January 17, 2012
By: Craig Haugaard, Grain Origination Manager
CORN: 8 higher
Coming off of a three day week-end it is always a little dicey to try and determine which way the market is going to go but I suspect we now have the USDA report of Jan. 12 fully priced into the market and thus will be free to focus on stuff like the latest South American weather report. The other factor at play may be the economic situation in Europe and the impact it could have on our economy. After the markets closed on Friday we had a downgrade of the credit rating for a number of European nations. As we move forward I think the themes will be as follows:
1) Weather in South America and increasingly in the USA. The Iowa State climatologist is now saying we have a 40% of a La Nina event in the USA this summer. With the weather report for Argentina being mostly warm and dry this morning we should start off stronger.
2) The outside markets and other influences. Clearly the European credit downgrade could have an impact on our markets. The same can be said for the turmoil in the Middle East. Over the week-end we sent Gen. Martin Dempsey, the chairman of the U.S. Joint Chiefs of Staff to meet with the Israeli government as Iran continues to ratchet up tensions in that region of the world. If Iran actually does try to shut down the Straits of Hormuz crude oil would probably sky rocket in the short term and in all likelihood pull corn along with it.
3) Anticipation of the USDA Ag Forum. The trade will be focusing more attention on the numbers they expect to see come out of the Forum and frankly the numbers that I think we will see would give us a carry-out of around 1.7 billion. With the trade anticipating a bearish report I believe there will be a natural tendency to sell rallies in this market and we would probably be wise to do the same thing. I think the only thing that will keep us from having cash corn near $4 next fall will be a significant drought this summer.
4) The other piece of this puzzle will be the planted acres this spring. The last Informa number gave us a planted acres estimate of roughly 94.4 million acres. Other analysts are giving me numbers north of 95 million acres as the economics seem to clearly favor planting corn. If this indeed turns out to be the case we are probably going to look back at the December 2012 futures prices that we are seeing today and lament not selling more when we could have.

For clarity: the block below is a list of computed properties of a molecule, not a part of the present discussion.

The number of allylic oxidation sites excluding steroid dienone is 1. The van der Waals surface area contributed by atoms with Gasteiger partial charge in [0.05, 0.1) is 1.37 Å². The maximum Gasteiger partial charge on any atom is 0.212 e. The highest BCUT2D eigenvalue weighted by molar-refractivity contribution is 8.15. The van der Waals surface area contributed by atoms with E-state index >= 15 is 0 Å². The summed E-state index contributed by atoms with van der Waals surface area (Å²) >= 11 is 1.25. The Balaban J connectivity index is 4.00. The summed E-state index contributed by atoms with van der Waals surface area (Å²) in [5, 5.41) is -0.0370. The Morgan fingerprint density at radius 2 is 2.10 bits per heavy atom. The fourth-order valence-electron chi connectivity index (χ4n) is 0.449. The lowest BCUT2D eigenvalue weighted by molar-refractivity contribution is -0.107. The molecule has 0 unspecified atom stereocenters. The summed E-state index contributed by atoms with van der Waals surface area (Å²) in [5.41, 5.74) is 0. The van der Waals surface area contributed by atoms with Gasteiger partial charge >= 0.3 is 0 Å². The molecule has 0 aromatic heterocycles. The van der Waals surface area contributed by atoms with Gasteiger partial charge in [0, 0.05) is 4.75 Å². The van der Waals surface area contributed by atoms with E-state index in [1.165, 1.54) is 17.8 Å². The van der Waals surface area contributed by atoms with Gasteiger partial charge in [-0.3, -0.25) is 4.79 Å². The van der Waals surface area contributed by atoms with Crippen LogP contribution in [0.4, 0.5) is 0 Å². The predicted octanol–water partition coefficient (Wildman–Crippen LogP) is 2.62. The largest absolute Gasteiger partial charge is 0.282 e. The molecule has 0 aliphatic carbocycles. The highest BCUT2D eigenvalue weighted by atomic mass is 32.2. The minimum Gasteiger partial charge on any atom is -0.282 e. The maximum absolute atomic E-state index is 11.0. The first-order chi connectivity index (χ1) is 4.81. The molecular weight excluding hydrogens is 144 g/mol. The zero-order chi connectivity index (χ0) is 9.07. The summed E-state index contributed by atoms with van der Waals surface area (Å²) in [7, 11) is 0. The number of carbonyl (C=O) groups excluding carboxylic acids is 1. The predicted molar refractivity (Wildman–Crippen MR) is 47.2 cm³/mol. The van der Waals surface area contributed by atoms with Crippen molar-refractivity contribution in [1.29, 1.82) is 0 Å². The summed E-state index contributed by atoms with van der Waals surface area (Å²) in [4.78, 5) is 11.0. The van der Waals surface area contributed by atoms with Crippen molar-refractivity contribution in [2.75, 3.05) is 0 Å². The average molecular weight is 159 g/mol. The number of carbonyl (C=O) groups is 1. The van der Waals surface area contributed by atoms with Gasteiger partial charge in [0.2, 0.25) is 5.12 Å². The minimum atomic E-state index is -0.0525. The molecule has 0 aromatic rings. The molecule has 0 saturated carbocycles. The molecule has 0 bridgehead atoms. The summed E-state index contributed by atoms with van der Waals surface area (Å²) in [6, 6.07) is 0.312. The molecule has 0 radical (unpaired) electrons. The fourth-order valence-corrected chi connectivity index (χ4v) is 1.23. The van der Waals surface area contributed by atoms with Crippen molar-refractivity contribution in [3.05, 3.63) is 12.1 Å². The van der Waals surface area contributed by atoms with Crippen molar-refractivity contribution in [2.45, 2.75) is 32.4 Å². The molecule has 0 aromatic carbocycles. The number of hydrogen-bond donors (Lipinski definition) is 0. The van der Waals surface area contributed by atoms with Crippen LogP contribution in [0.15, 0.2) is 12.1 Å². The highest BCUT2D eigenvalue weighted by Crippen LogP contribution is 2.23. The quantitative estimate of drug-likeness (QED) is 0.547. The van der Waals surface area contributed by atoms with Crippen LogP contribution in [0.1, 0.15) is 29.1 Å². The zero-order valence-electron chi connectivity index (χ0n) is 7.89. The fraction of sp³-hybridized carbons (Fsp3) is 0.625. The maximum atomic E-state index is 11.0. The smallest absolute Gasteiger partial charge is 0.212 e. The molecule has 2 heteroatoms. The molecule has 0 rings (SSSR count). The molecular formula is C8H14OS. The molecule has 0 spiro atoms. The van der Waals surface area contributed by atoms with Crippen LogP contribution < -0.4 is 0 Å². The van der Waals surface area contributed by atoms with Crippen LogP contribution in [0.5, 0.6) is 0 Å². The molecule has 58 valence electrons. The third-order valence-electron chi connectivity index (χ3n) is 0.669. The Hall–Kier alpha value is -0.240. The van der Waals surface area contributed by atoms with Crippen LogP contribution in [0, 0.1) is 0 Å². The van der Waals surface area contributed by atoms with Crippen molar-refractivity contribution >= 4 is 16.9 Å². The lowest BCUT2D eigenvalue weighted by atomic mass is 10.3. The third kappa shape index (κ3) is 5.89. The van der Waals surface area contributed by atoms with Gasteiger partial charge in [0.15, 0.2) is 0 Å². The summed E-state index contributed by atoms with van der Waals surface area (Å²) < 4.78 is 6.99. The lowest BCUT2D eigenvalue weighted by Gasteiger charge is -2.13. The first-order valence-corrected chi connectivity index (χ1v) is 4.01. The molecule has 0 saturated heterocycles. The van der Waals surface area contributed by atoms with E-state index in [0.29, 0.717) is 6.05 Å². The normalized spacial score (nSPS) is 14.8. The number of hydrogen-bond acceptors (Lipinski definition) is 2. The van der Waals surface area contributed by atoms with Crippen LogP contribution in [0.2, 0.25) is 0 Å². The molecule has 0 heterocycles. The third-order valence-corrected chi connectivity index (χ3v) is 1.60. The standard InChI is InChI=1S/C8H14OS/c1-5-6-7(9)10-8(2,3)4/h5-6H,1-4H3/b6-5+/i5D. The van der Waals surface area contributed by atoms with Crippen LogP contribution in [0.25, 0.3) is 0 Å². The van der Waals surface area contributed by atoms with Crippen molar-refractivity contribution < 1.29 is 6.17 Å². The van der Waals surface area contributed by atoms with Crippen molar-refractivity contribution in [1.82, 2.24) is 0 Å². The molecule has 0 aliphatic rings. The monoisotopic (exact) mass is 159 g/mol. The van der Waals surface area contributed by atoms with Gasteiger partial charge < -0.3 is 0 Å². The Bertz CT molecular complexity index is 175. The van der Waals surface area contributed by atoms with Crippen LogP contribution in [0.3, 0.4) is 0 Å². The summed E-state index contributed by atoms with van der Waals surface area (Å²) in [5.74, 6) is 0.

Technically, my indicators are all negative at the presen time.
SOYBEANS: 18 higher
On Friday beans had to deal with the continued fall-out of the USDA report and also got sucker punched by a weather report that came out around noon on Friday that showed increased chances of rain for both Brazil and Argentina. This week I would expect us to live and die once again with the weather reports coming out of South America although the outside market influences that we discussed up above will be at play in this market as well.
Based on past history the conventional wisdom is that we will see the USDA continue to reduce their estimated size of the South American crop until we get to a firm number in the April or May report. In the 2009 drought we saw the size of the crop in Argentina drop by 15.5 MMT from the original estimate to the final one so that fear may help support beans to some degree. I am hearing reports this morning that the Rio Grande do Sol region of Brazil is estimated to have already lost 15% of their bean crop.
Technically we did a lot of damage to the charts last week with all of my indicators now bearish. Looking at the March futures we have Fibonacci derived support at $11.58 and $11.05. In the November 2012 futures the next level of support comes in at $11.60.
WHEAT: 5 higher
We are going to have a carry-out this next year similar to what we had in 2009/10. That year the Chicago futures averaged a price of $5.08 for the year. At the close on Friday the spot Chicago futures price was $6.02 ¼. If we have the kind of corn crop that the trade is currently expecting and if we have the type of wheat picture that I believe the USDA Ag Forum is going to present us with then it would stand to reason that we could see wheat futures drop another dollar from these levels in the next year. The bottom line is that we have ample wheat supplies both domestically and worldwide and I fully expect that prices will continue to work lower assuming that we have “normal” weather. For the present time I expect wheat to continue to follow corn.
Technically all three of my indicators are bearish for both old and new crop in both the Minneapolis and Kansas City Exchanges.
The information contained above was taken from sources which Wheat Growers believe to be reliable, but is not guaranteed by Wheat Growers as to accuracy or completeness and is made available for information purposes only. There is a risk of loss when trading commodity futures and options.